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CNN: Is Administration Going Back on Pledge Not to Apologize to Karzai for Afghanistan War?

As part of the 2014 withdrawal agreement between Afghanistan and the United States, Afghani President Hamid Karzai has requested a “letter of assurances” about the future of U.S. troop presence in his country and an “apology” for America’s conduct over the course of the more than 12-year long war. White House officials have flatly denied that an apology would be forthcoming. On Wednesday, CNN reported that an apology of sorts may, in fact, be in the offing.

On Tuesday, National Security Advisor Susan Rice told CNN anchor Wolf Blitzer that reports suggesting America would apologize for its conduct during the war “was a complete misunderstanding of what the situation is.”

“No such letter has been drafted or delivered,” Rice insisted. “There is not a need for the United States to apologize to Afghanistan. Quite the contrary.”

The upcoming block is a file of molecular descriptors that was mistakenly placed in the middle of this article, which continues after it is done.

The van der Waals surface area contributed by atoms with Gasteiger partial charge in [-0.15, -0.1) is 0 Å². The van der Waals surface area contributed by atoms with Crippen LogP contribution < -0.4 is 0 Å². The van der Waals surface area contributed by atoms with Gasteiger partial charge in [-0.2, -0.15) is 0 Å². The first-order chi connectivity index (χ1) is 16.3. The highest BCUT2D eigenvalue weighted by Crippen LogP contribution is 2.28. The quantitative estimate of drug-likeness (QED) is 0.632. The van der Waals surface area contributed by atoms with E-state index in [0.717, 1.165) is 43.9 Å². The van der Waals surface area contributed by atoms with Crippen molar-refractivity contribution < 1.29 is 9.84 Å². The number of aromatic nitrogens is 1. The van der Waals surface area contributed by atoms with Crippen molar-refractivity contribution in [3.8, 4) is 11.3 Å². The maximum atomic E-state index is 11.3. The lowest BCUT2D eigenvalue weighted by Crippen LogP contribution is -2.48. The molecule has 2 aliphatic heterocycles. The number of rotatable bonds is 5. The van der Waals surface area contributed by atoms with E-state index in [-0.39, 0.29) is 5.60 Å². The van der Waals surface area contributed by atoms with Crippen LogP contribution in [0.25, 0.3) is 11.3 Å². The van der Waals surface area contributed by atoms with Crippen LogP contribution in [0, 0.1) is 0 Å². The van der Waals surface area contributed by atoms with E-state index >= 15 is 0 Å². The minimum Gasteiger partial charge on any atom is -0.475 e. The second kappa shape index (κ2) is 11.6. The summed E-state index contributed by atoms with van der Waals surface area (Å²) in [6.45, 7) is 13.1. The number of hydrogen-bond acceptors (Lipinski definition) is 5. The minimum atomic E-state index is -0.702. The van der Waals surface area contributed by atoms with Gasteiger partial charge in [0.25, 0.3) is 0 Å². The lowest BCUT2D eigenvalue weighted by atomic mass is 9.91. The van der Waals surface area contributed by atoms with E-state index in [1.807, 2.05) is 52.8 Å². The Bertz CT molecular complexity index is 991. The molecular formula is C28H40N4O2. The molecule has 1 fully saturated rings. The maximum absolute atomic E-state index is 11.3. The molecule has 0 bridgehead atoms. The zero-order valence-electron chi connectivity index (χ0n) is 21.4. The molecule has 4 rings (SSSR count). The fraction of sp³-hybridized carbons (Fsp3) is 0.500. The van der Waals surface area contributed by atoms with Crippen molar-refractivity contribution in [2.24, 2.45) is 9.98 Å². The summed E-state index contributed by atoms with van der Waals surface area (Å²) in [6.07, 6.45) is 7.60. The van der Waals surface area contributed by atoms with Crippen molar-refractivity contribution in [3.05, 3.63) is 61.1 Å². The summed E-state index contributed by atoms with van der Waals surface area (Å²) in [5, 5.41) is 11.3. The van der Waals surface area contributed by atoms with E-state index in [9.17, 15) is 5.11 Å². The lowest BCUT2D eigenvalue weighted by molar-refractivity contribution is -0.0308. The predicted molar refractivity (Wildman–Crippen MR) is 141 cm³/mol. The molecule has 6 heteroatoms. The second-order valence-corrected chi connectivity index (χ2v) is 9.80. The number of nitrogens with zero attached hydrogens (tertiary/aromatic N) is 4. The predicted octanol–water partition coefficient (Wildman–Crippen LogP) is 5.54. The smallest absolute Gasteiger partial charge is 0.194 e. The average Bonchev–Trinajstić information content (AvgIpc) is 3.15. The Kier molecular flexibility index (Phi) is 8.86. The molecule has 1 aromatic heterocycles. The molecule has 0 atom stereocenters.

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However, according to CNN reporter Elise Labott, a “letter of assurances” will be delivered to Karzai from the American government. She said that the letter would establish limits on how American troops can conduct operations in the country after withdrawal.

“He also wants an acknowledgement of U.S. mistakes in the past,” Labott said of Karzai. “There have been a lot of civilian deaths and when President Karzai takes this agreement to the Afghan people, he wants the U.S. to acknowledge these deaths and express some kind of regret.”

“That sounds like an apology to me,” Blitzer observed.

“Well, it’s a bit of semantics,” Labott conceded. “It’s a distinction without a difference.” She added that American officials have apologized for civilian deaths in the past on multiple occasions.

“But the president will be severely criticized if anything comes out looking like the United States is apologizing to Afghanistan after all the blood and treasure the U.S. committed to trying to help the Afghan people since 9/11,” Blitzer observed. “That will be pretty politically outrageous here.”

“Well, it’s not an apology for the U.S. actions in the war or for the war itself,” Labott replied. “But it is a very narrow expression of regret. You can call it an apology for deaths — civilian deaths — that there have been many of in the Afghan War.”

Watch the clip below via CNN:

[Photo via screen grab ]

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